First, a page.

The first time I tried the Slim-Fast bars, I thought they pretty delicious. They’re much more reminiscent of traditional candy bars than the Medifast bars. On my second batch, I bought some Sweet and Salty Chocolate Almond meal bars which I really liked. Unfortunately, the nutritional content of the bars is not on par with Medifast. For one, Slim-Fast uses high-fructose corn syrup which I had successfully eliminated from my diet until this experiment.
Making matters worse: I was almost immediately hungry after eating one of the Slim-Fast bars. When you get in a groove with Medifast, your hunger cravings really go away after a day or two. While eating the Slim-Fast bars, my hunger cravings actually went up. I could almost feel my blood sugar spike and drop after eating one.
I am not a food scientist or nutritionist, but the key differences between Slim-Fast and Medifast seem to break down as follows:
COST: I’ve tried breaking down how much the Slim-Fast 3-2-1 plan would cost once all the factors were figured in. Unless you ate something extravagant for your 1 meal, Slim-Fast would definitely be cheaper than Medifast. For more information on this, check out my article about the cost of Medifast. You can also buy Slim-Fast just about anywhere, so it’s a little more convenient.
NUTRITION: Medifast seems to be the clear winner here. Not only is it approved by over 20,000 physicians, the majority of Medifast products are lower in sugar and carbs. Medifast products are heavily soy based and they do not use high fructose corn syrup.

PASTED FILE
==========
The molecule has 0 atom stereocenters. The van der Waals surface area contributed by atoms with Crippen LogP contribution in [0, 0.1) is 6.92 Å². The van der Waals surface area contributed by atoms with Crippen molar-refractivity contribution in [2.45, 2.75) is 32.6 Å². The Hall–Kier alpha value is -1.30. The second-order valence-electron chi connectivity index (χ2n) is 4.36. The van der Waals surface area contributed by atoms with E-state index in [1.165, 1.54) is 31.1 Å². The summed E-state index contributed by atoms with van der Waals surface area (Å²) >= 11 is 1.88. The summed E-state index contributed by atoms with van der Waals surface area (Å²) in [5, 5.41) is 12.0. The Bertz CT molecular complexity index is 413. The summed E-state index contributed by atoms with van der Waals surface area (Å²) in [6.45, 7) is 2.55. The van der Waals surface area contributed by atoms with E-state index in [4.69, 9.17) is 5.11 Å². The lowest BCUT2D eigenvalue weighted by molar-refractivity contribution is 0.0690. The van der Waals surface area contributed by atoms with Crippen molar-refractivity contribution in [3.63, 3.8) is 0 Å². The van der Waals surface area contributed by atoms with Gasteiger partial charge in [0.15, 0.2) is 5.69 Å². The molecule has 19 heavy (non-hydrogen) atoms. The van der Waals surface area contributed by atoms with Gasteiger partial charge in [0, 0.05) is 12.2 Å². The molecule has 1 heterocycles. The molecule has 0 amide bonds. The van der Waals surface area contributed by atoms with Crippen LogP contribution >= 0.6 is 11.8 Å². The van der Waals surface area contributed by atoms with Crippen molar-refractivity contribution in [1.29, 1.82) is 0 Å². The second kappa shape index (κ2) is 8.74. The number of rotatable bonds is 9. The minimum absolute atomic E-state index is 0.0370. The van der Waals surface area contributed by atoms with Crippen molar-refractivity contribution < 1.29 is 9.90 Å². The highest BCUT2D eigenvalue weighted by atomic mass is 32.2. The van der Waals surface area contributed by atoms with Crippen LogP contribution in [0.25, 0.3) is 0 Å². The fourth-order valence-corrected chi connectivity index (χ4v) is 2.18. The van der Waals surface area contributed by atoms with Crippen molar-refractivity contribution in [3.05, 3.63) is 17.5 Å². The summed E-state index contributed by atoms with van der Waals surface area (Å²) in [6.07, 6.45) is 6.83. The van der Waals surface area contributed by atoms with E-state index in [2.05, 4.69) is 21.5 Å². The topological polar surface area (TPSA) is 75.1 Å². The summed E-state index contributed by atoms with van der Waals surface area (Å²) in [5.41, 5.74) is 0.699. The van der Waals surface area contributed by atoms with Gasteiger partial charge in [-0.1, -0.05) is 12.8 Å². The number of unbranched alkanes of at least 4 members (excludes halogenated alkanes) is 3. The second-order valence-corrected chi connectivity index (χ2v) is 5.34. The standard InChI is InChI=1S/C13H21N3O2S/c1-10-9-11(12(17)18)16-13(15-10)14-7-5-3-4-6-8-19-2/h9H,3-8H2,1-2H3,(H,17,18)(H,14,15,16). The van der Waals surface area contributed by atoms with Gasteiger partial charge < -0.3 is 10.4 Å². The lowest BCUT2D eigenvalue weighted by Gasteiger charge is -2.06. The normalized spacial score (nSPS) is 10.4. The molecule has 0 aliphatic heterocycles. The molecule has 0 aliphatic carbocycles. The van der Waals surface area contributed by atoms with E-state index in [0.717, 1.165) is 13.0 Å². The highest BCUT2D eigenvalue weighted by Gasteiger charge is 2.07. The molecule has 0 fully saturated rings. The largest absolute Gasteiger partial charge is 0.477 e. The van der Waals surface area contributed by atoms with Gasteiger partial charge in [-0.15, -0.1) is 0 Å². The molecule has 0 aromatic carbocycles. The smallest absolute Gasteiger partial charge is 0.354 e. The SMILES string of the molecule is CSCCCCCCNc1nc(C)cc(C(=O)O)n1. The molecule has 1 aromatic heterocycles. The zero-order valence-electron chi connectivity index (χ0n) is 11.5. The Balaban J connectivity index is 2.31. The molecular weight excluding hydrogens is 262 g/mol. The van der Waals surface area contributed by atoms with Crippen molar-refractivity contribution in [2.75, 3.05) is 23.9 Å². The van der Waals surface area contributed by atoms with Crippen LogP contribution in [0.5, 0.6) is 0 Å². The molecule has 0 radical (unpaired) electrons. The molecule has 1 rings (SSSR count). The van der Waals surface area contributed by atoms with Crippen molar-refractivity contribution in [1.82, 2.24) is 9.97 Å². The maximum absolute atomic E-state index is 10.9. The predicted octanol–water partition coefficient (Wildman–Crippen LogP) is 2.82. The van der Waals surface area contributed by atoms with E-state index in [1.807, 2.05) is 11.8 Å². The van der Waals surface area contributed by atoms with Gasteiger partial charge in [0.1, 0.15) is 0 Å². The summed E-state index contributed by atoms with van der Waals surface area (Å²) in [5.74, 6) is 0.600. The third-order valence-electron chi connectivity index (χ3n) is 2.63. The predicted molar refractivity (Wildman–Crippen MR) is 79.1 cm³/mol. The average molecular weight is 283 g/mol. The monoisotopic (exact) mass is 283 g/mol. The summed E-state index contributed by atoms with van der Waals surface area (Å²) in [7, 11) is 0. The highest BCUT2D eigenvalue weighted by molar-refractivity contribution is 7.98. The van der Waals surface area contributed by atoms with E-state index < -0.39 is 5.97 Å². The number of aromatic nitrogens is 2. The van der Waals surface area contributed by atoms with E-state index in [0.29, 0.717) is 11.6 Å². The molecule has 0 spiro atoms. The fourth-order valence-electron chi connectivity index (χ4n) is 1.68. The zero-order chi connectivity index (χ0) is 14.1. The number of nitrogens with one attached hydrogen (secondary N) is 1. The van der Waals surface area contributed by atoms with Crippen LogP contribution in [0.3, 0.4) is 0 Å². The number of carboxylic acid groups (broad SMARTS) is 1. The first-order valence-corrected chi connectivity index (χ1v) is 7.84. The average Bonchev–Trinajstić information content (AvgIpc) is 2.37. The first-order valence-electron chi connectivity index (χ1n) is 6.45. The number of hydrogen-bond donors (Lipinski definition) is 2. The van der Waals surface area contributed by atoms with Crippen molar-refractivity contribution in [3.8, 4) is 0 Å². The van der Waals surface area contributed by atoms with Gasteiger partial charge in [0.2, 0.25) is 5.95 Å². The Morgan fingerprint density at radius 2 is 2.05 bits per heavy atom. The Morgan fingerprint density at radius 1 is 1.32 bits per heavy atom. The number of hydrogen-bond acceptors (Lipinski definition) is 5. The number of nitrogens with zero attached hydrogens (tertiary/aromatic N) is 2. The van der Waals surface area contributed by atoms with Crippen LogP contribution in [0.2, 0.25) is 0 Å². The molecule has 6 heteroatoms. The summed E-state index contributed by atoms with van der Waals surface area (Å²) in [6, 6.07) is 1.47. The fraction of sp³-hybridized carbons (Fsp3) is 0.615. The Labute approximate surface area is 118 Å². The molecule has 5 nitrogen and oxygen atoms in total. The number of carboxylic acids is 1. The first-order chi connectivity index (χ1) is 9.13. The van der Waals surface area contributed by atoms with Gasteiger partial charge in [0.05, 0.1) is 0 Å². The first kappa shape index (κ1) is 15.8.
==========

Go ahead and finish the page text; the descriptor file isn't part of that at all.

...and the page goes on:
VARIETY: Medifast completely dominates in this area. On Slim-Fast 3-2-1, you are limited to bars and shakes. On Medifast, you’ve got shakes, bars, puffs, soups, oatmeal, pudding, pretzel sticks and a bunch of things I’m no doubt forgetting.
Based on my limited 3-week experiment, I’ve started to think of Slim-Fast 3-2-1 as a junk-food version of Medifast. If you’ve got 10 pounds or less to lose, this might work for you. But I have trouble imagining anyone with a significant amount of weight to lose having success on this plan. I really wish that Slim-Fast 3-2-1 was awesome, because the main thing I don’t like about Medifast is having to mail-order it. It would be great to be able to buy Medifast at Wal-Mart or Target. But in all other areas, Medifast totally crushes Slim-Fast.
If you’re serious about losing a significant amount of weight, look no further than Medifast.
During my Slim-Fast 3-2-1 experiment, I only tried the meal and snack bars, not the shakes. But in hindsight, I’m glad I stayed away from them because there has been a recall. From the Slim-Fast website: “Englewood Cliffs, NJ, December 3, 2009 – Unilever United States, Inc., in cooperation with the U.S. Food and Drug Administration (FDA), is conducting a nationwide voluntary recall of all Slim-Fast® ready-to-drink (RTD) products in cans, due to the possibility of contamination with Bacillus cereus, a micro-organism, which may cause diarrhea and possibly nausea and/or vomiting. The probability of serious adverse health consequences is remote. The products were sold in stores nationwide.” Not cool!